Determination is defined as a “firm or fixed intention to achieve a desired end”. Why is Kobe Bryant, Michael Jackson or any other successful athlete or performer deemed “cool?” They have all used their willpower and determination to achieve their goals. We instinctively gravitate towards winners because at some level we want to share in and identify with their success.

And why is being “cool” so important?

We have reached a milestone as a culture. Almost without exception we have learned to spot a phony a mile away. We no longer will accept being sold a bill of goods.

Using social media effectively requires that you offer the reader something more than what you receive in return. What better than to offer them the chance to experience an authentic connection? Now that would really be “cool”!

Increasing your “cool” factor is not mysterious. It’s actually rather simple:

  • Listen with focused attention (enabling authentic connections)
  • Strive to be disciplined (staying on message)
  • Never give up (pursuing your goals)

How will that change lives?

You will undoubtedly affect the lives of those around you. And, you may realize one day that you are, in fact, pretty cool!

 

Writing music is like a muscle- you have to work at…

When we start out it is very difficult to figure out how to begin work on a piece. If you are lucky there will be a burst of inspiration. Quite often that is followed by a blank stare. What do I do next? Where do I go? How will I ever finish? It is common and very easy to slip into a depression at this point to where you stop work and never finish.. We all go through this…everyone.

How does one combat this? The key is learning how to approach the process and to learn how you behave in the midst of this process. The better you understand yourself and your process, the better chance you have of being effective.

Once you decide on the original idea….commit to it. This is crucial. Defining your goals in real terms, language etc gives the structure needed to get to the end. I’m reminded of an Igor Stravinsky quote: “the more restrictions I place on myself, the freer I become”. At first glance this may seem counter-intuitive. In fact, it is just the opposite. Without definition it is impossible for your listener to understand what you are doing. If you look at a great painting, the intent of the artist will be clear. The mystery will come from your interpretation….what you think of the work. Great art provokes a response. Music is no different. Limiting the scope of what you are attempting will train your mind to focus. And, the creative mind will look for ways to take these few symbols or characters and make something new.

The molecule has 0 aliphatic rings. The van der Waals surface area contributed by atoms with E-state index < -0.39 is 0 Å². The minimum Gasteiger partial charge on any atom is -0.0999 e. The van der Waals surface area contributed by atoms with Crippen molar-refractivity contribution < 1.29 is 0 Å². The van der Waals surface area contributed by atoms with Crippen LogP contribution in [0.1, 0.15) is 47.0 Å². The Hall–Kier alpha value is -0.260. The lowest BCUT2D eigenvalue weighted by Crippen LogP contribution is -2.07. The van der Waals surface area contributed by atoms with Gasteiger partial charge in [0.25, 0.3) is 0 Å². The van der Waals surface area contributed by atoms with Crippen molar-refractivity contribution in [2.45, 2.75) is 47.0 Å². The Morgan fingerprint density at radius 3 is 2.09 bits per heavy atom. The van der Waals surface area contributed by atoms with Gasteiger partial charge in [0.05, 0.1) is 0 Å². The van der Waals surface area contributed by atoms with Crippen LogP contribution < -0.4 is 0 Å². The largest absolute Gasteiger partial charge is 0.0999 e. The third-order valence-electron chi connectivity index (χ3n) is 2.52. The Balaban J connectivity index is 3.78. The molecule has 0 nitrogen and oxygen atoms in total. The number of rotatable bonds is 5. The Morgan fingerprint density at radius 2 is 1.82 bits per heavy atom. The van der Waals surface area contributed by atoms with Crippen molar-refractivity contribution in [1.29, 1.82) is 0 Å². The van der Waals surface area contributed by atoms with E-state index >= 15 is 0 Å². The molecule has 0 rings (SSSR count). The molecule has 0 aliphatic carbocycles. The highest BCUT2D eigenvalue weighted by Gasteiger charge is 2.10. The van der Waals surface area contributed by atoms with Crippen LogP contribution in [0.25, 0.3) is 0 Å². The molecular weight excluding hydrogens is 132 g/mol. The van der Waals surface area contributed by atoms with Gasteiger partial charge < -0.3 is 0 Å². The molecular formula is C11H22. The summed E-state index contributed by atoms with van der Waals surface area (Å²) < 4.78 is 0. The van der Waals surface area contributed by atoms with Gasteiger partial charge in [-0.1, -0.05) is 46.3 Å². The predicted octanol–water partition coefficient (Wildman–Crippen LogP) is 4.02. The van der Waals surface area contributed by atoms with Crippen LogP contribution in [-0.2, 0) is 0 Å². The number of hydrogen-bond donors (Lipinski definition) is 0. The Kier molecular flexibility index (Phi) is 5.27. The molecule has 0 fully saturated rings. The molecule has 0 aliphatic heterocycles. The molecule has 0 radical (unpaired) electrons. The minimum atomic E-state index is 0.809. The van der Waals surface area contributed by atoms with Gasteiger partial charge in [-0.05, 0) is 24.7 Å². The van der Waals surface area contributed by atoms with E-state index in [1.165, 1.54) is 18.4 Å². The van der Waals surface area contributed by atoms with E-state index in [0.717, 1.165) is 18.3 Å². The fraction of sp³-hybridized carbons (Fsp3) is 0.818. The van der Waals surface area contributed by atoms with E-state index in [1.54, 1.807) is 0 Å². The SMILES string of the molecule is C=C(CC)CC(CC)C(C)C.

Now it is time to go to work. Sitting at the desk is mental exercise…not unlike going to the gym and working out. Instead of lifting weights you will be in a constant problem solving state.

As you work on a piece you will get distracted, stop and start, come back to it another day. You will find no limit to number of distractions you will potentially face. Take a minute and jot your goal down on a piece of paper or index card. Defining your goals, committing to an idea will give you an object to refer to as time passes…reminding you of where you are going.

I’m also a HUGE fan of the idea of getting to the end.  It is impossible to evaluate a work without having something complete to judge. One of the huge advantages of midi is that enables you to switch gears and become an audience instead of a participant. Listening to what you’ve done with a critical ear…judging your work not from your ego (aren’t I cool?) but from an objective and analytical point of view (how does this help me achieve my goal?) is the key to growth.

Steps to take:

Commit to an idea

Limit your possibilities

Define your goals

Putting in the time

Judging your work objectively

Understanding your process and training yourself to think in these terms will move you forward as an artist…if you do the work. That much I can guarantee.

Like any muscle, the more you exercise it, the easier it becomes.

“Be the best you can be-that is all you can ask of yourself”

In these uncertain times I often think back on how I got to this place and date in my life.

I guess this all goes back to my Mom. Why is this relevant to music?

Being and living the life of an artist in these times is uncertain at the least and extremely challenging at best. It is the lessons learned in childhood that shape how and what you will become later in life.

Mom would use these phrases, among others, to reassure when I had my doubts:

“Be the best you can be-that is all you can ask of yourself”

“Giving is the same as receiving”

” Your talent is a gift-honor that gift-don’t take it for granted”

Mom didn’t really understand music but she did understand people and life.

I’ve had many, many challenges in my life. I’ve had to reinvent myself numerous times, push through my uncertainties and face my fears…all in search of being the best musician I could possibly be. My defense was this: “if I always did my best and it didn’t work out I could walk away from the success or failure with a clear conscience…I could do no more.

Now I can’t say I’ve always been successful…but I will say this: Regardless of whether I reached my goal or not, I have always learned something…maybe not what I expected.

In every situation we are faced with a choice: “Do we just get by? Or do we choose the best solution-regardless of the cost personal or emotional?”

Me? I seem to take the latter rather than former….with out regret. The “easy” way out has not been an option.

The reward? It has always served me well to the “best that I can be”-that is all I can ask of myself.

http://www.chrisboardmanmusic.com
http://www.myspace.com/cbpianoproject